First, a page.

Alexander Griboyedov: Russian Poet, Dramatist and Diplomat in Iran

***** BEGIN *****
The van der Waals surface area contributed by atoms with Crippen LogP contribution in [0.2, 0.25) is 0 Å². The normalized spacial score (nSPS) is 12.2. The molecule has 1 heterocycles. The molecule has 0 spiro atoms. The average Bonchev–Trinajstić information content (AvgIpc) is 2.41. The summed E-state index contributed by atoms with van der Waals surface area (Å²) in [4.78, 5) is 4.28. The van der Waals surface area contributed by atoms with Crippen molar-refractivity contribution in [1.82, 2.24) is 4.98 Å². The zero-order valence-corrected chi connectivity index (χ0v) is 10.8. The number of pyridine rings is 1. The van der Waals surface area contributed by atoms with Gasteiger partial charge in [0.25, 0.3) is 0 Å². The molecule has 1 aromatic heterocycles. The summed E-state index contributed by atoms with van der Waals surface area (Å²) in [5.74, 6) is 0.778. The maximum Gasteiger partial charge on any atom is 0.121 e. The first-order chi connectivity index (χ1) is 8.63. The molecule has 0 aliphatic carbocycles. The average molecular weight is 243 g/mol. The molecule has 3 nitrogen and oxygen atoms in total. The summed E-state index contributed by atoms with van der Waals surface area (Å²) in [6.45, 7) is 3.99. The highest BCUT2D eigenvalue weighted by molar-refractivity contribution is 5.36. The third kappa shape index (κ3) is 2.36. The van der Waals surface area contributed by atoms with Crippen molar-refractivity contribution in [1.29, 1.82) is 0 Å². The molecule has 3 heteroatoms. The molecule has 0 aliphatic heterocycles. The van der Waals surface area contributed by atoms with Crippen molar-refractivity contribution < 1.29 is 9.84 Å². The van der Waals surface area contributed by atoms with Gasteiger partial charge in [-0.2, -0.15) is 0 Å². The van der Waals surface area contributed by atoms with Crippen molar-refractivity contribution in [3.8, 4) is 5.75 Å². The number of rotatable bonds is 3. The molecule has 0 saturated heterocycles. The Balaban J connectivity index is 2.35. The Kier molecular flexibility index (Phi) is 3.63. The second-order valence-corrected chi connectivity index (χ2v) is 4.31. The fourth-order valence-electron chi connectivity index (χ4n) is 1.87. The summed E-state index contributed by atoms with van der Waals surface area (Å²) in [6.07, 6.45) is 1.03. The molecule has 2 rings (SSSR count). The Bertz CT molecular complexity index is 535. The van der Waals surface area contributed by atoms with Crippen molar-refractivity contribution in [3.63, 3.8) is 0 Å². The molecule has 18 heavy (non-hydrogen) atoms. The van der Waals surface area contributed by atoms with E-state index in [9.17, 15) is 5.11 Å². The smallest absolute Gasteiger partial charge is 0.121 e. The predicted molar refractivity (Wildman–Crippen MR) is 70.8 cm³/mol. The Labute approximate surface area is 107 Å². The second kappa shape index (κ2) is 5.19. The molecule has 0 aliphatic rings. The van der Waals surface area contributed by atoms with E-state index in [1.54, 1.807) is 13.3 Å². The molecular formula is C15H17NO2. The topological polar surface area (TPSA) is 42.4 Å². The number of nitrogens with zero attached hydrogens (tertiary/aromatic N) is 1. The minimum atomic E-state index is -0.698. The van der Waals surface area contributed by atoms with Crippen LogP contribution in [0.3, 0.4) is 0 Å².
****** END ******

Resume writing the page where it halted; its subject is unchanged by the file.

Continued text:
Alexander Sergeyevich Griboyedov was a Russian diplomat, playwright, and composer. He is recognized in Russian literature as a dramatist and writer of a book, whose fame rests on the brilliant verse comedy Woe from Wit (The Woes of Wit), a satire on Russian aristocratic society which continus to be one of the most often staged plays in Russia. However, in Iran he is known as the great Russian Ambassador of the Qajar Dynasty called “Vazir Mukhtar”, unfortunately though obscure as a literary figure. Undoubtedly one may consider him as a composer rather than a diplomat, because in the past many Russian authors, who were not satisfied with their social and political situation, were sent to live in another country. Griboyedov, who accompanied the revolutionaries (Decembrists), was exiled to Iran. Griboyedov’s appearance in Iran has great value both in the political field, as well as literary field. Although diplomatically his presence in Iran had some advantages for the Russian government, his death however was the beginning of Iranian acquaintance with European modern dramatical art, which is a turning point for Iranian art and literature.